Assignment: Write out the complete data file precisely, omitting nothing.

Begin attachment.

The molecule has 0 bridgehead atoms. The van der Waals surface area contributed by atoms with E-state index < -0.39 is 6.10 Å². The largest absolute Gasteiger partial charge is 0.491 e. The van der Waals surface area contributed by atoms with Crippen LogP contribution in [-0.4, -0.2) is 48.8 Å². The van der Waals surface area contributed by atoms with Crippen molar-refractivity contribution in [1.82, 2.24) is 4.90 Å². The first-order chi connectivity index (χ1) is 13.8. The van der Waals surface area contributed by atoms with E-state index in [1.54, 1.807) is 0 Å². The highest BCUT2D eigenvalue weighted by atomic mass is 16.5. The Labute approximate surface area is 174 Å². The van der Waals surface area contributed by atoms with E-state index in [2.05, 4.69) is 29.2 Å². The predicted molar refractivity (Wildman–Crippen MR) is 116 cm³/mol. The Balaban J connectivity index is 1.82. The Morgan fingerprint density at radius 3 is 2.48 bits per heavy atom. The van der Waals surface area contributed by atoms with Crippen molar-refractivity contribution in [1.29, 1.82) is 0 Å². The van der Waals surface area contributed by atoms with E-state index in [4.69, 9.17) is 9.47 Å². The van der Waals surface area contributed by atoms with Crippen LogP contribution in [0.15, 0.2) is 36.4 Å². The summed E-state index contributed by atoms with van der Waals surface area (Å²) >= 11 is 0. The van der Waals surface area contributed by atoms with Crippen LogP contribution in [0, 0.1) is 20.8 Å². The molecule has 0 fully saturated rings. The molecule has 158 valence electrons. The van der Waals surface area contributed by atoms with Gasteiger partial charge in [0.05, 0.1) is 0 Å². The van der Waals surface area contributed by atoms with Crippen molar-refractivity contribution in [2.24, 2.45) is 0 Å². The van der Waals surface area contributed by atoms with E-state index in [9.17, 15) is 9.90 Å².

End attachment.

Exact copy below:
The molecule has 0 bridgehead atoms. The van der Waals surface area contributed by atoms with E-state index < -0.39 is 6.10 Å². The largest absolute Gasteiger partial charge is 0.491 e. The van der Waals surface area contributed by atoms with Crippen LogP contribution in [-0.4, -0.2) is 48.8 Å². The van der Waals surface area contributed by atoms with Crippen molar-refractivity contribution in [1.82, 2.24) is 4.90 Å². The first-order chi connectivity index (χ1) is 13.8. The van der Waals surface area contributed by atoms with E-state index in [1.54, 1.807) is 0 Å². The highest BCUT2D eigenvalue weighted by atomic mass is 16.5. The Labute approximate surface area is 174 Å². The van der Waals surface area contributed by atoms with E-state index in [2.05, 4.69) is 29.2 Å². The predicted molar refractivity (Wildman–Crippen MR) is 116 cm³/mol. The Balaban J connectivity index is 1.82. The Morgan fingerprint density at radius 3 is 2.48 bits per heavy atom. The van der Waals surface area contributed by atoms with Crippen molar-refractivity contribution in [1.29, 1.82) is 0 Å². The van der Waals surface area contributed by atoms with E-state index in [4.69, 9.17) is 9.47 Å². The van der Waals surface area contributed by atoms with Crippen LogP contribution in [0.15, 0.2) is 36.4 Å². The summed E-state index contributed by atoms with van der Waals surface area (Å²) >= 11 is 0. The van der Waals surface area contributed by atoms with Crippen LogP contribution in [0, 0.1) is 20.8 Å². The molecule has 0 fully saturated rings. The molecule has 158 valence electrons. The van der Waals surface area contributed by atoms with Gasteiger partial charge in [0.05, 0.1) is 0 Å². The van der Waals surface area contributed by atoms with Crippen molar-refractivity contribution in [2.24, 2.45) is 0 Å². The van der Waals surface area contributed by atoms with E-state index in [9.17, 15) is 9.90 Å².